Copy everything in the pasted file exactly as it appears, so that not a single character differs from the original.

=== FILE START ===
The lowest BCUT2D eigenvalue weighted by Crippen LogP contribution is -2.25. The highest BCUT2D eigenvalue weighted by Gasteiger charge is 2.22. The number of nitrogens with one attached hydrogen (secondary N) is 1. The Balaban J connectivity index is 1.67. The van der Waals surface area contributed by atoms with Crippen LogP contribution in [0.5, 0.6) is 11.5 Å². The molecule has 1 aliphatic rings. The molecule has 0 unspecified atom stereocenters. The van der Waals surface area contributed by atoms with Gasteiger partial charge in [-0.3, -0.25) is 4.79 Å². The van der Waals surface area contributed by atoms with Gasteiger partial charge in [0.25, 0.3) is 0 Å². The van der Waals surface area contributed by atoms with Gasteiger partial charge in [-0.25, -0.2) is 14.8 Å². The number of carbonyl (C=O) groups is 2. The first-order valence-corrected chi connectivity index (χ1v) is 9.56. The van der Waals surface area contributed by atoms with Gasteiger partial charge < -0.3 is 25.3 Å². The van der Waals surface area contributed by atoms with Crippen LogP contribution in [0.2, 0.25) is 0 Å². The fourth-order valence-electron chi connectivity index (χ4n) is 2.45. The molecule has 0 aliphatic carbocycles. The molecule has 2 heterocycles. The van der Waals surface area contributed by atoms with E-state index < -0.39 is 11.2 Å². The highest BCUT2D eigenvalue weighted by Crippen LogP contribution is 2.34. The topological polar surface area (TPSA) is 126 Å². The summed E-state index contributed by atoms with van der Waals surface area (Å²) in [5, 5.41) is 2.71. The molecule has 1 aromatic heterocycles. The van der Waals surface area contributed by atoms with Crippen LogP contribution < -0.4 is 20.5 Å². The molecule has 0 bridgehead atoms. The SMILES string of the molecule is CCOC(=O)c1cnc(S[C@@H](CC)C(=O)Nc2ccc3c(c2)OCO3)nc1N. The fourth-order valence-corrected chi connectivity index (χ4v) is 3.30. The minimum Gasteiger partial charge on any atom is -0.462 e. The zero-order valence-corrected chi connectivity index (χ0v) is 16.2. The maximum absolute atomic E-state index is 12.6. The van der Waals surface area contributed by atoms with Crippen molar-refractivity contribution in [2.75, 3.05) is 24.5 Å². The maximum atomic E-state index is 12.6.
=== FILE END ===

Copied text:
The lowest BCUT2D eigenvalue weighted by Crippen LogP contribution is -2.25. The highest BCUT2D eigenvalue weighted by Gasteiger charge is 2.22. The number of nitrogens with one attached hydrogen (secondary N) is 1. The Balaban J connectivity index is 1.67. The van der Waals surface area contributed by atoms with Crippen LogP contribution in [0.5, 0.6) is 11.5 Å². The molecule has 1 aliphatic rings. The molecule has 0 unspecified atom stereocenters. The van der Waals surface area contributed by atoms with Gasteiger partial charge in [-0.3, -0.25) is 4.79 Å². The van der Waals surface area contributed by atoms with Gasteiger partial charge in [0.25, 0.3) is 0 Å². The van der Waals surface area contributed by atoms with Gasteiger partial charge in [-0.25, -0.2) is 14.8 Å². The number of carbonyl (C=O) groups is 2. The first-order valence-corrected chi connectivity index (χ1v) is 9.56. The van der Waals surface area contributed by atoms with Gasteiger partial charge < -0.3 is 25.3 Å². The van der Waals surface area contributed by atoms with Crippen LogP contribution in [0.2, 0.25) is 0 Å². The fourth-order valence-electron chi connectivity index (χ4n) is 2.45. The molecule has 0 aliphatic carbocycles. The molecule has 2 heterocycles. The van der Waals surface area contributed by atoms with E-state index < -0.39 is 11.2 Å². The highest BCUT2D eigenvalue weighted by Crippen LogP contribution is 2.34. The topological polar surface area (TPSA) is 126 Å². The summed E-state index contributed by atoms with van der Waals surface area (Å²) in [5, 5.41) is 2.71. The molecule has 1 aromatic heterocycles. The van der Waals surface area contributed by atoms with Crippen LogP contribution < -0.4 is 20.5 Å². The molecule has 0 bridgehead atoms. The SMILES string of the molecule is CCOC(=O)c1cnc(S[C@@H](CC)C(=O)Nc2ccc3c(c2)OCO3)nc1N. The fourth-order valence-corrected chi connectivity index (χ4v) is 3.30. The minimum Gasteiger partial charge on any atom is -0.462 e. The zero-order valence-corrected chi connectivity index (χ0v) is 16.2. The maximum absolute atomic E-state index is 12.6. The van der Waals surface area contributed by atoms with Crippen molar-refractivity contribution in [2.75, 3.05) is 24.5 Å². The maximum atomic E-state index is 12.6.